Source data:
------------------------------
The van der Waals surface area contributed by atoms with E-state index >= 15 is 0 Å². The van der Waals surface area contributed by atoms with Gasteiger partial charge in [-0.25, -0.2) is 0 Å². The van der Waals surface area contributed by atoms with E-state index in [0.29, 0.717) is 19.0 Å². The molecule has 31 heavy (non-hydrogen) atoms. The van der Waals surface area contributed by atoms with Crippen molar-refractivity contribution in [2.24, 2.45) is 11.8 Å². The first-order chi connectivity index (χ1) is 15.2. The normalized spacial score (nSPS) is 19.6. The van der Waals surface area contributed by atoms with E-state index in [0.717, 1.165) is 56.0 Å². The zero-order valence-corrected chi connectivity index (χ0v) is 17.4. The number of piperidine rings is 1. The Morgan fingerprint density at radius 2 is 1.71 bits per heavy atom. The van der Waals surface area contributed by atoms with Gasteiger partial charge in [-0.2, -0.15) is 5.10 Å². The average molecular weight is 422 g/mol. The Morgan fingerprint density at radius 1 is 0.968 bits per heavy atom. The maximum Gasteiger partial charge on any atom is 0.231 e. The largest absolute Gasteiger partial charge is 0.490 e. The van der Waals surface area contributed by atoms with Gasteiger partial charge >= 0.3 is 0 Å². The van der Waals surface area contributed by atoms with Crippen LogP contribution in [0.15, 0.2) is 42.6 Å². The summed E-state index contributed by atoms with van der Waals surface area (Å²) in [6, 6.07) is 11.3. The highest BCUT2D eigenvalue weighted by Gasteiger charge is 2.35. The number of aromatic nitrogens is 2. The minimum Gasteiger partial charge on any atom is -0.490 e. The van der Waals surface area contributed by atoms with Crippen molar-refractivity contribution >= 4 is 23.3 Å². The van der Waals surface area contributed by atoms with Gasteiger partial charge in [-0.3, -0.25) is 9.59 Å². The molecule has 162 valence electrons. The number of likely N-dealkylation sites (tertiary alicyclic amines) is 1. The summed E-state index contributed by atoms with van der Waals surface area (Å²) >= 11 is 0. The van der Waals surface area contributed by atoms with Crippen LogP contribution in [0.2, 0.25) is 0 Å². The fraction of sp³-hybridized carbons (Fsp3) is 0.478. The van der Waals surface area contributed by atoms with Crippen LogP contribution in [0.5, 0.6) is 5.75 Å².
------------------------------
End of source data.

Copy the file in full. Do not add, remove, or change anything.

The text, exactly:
The van der Waals surface area contributed by atoms with E-state index >= 15 is 0 Å². The van der Waals surface area contributed by atoms with Gasteiger partial charge in [-0.25, -0.2) is 0 Å². The van der Waals surface area contributed by atoms with E-state index in [0.29, 0.717) is 19.0 Å². The molecule has 31 heavy (non-hydrogen) atoms. The van der Waals surface area contributed by atoms with Crippen molar-refractivity contribution in [2.24, 2.45) is 11.8 Å². The first-order chi connectivity index (χ1) is 15.2. The normalized spacial score (nSPS) is 19.6. The van der Waals surface area contributed by atoms with E-state index in [0.717, 1.165) is 56.0 Å². The zero-order valence-corrected chi connectivity index (χ0v) is 17.4. The number of piperidine rings is 1. The Morgan fingerprint density at radius 2 is 1.71 bits per heavy atom. The van der Waals surface area contributed by atoms with Gasteiger partial charge in [-0.2, -0.15) is 5.10 Å². The average molecular weight is 422 g/mol. The Morgan fingerprint density at radius 1 is 0.968 bits per heavy atom. The maximum Gasteiger partial charge on any atom is 0.231 e. The largest absolute Gasteiger partial charge is 0.490 e. The van der Waals surface area contributed by atoms with Gasteiger partial charge >= 0.3 is 0 Å². The van der Waals surface area contributed by atoms with Crippen LogP contribution in [0.15, 0.2) is 42.6 Å². The summed E-state index contributed by atoms with van der Waals surface area (Å²) in [6, 6.07) is 11.3. The highest BCUT2D eigenvalue weighted by Gasteiger charge is 2.35. The number of aromatic nitrogens is 2. The minimum Gasteiger partial charge on any atom is -0.490 e. The van der Waals surface area contributed by atoms with Crippen molar-refractivity contribution >= 4 is 23.3 Å². The van der Waals surface area contributed by atoms with Gasteiger partial charge in [-0.3, -0.25) is 9.59 Å². The molecule has 162 valence electrons. The number of likely N-dealkylation sites (tertiary alicyclic amines) is 1. The summed E-state index contributed by atoms with van der Waals surface area (Å²) >= 11 is 0. The van der Waals surface area contributed by atoms with Crippen LogP contribution in [0.2, 0.25) is 0 Å². The fraction of sp³-hybridized carbons (Fsp3) is 0.478. The van der Waals surface area contributed by atoms with Crippen LogP contribution in [0.5, 0.6) is 5.75 Å².